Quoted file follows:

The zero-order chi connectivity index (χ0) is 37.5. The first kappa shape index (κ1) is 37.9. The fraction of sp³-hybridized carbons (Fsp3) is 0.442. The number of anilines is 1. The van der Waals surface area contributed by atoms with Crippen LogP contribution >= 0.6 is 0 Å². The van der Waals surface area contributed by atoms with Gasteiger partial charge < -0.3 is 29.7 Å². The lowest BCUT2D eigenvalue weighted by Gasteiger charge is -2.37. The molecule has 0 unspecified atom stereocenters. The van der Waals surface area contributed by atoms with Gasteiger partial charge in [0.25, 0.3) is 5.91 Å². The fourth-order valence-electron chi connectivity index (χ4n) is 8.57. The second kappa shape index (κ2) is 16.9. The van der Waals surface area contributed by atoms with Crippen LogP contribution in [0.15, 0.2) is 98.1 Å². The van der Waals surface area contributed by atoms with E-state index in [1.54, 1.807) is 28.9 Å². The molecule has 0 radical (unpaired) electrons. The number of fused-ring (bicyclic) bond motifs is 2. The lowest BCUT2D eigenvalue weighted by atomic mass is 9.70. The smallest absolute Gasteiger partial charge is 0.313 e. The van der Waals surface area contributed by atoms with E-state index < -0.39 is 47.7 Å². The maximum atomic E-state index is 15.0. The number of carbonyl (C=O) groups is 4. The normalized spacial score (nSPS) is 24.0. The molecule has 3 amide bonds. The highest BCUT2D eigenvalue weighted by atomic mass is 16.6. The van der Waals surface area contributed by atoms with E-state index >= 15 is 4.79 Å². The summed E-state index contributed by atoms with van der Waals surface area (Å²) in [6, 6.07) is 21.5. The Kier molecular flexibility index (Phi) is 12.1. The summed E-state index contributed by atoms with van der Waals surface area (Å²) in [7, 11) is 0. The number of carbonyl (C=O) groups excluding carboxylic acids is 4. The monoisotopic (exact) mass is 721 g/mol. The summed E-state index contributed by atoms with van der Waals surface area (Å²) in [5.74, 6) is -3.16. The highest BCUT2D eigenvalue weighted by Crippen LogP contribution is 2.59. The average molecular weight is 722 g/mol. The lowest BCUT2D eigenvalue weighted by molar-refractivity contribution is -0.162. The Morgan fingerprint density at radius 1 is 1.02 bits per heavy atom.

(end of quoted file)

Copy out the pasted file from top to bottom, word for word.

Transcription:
The zero-order chi connectivity index (χ0) is 37.5. The first kappa shape index (κ1) is 37.9. The fraction of sp³-hybridized carbons (Fsp3) is 0.442. The number of anilines is 1. The van der Waals surface area contributed by atoms with Crippen LogP contribution >= 0.6 is 0 Å². The van der Waals surface area contributed by atoms with Gasteiger partial charge < -0.3 is 29.7 Å². The lowest BCUT2D eigenvalue weighted by Gasteiger charge is -2.37. The molecule has 0 unspecified atom stereocenters. The van der Waals surface area contributed by atoms with Gasteiger partial charge in [0.25, 0.3) is 5.91 Å². The fourth-order valence-electron chi connectivity index (χ4n) is 8.57. The second kappa shape index (κ2) is 16.9. The van der Waals surface area contributed by atoms with Crippen LogP contribution in [0.15, 0.2) is 98.1 Å². The van der Waals surface area contributed by atoms with E-state index in [1.54, 1.807) is 28.9 Å². The molecule has 0 radical (unpaired) electrons. The number of fused-ring (bicyclic) bond motifs is 2. The lowest BCUT2D eigenvalue weighted by atomic mass is 9.70. The smallest absolute Gasteiger partial charge is 0.313 e. The van der Waals surface area contributed by atoms with E-state index < -0.39 is 47.7 Å². The maximum atomic E-state index is 15.0. The number of carbonyl (C=O) groups is 4. The normalized spacial score (nSPS) is 24.0. The molecule has 3 amide bonds. The highest BCUT2D eigenvalue weighted by atomic mass is 16.6. The van der Waals surface area contributed by atoms with E-state index >= 15 is 4.79 Å². The summed E-state index contributed by atoms with van der Waals surface area (Å²) in [6, 6.07) is 21.5. The Kier molecular flexibility index (Phi) is 12.1. The summed E-state index contributed by atoms with van der Waals surface area (Å²) in [7, 11) is 0. The number of carbonyl (C=O) groups excluding carboxylic acids is 4. The monoisotopic (exact) mass is 721 g/mol. The summed E-state index contributed by atoms with van der Waals surface area (Å²) in [5.74, 6) is -3.16. The highest BCUT2D eigenvalue weighted by Crippen LogP contribution is 2.59. The average molecular weight is 722 g/mol. The lowest BCUT2D eigenvalue weighted by molar-refractivity contribution is -0.162. The Morgan fingerprint density at radius 1 is 1.02 bits per heavy atom.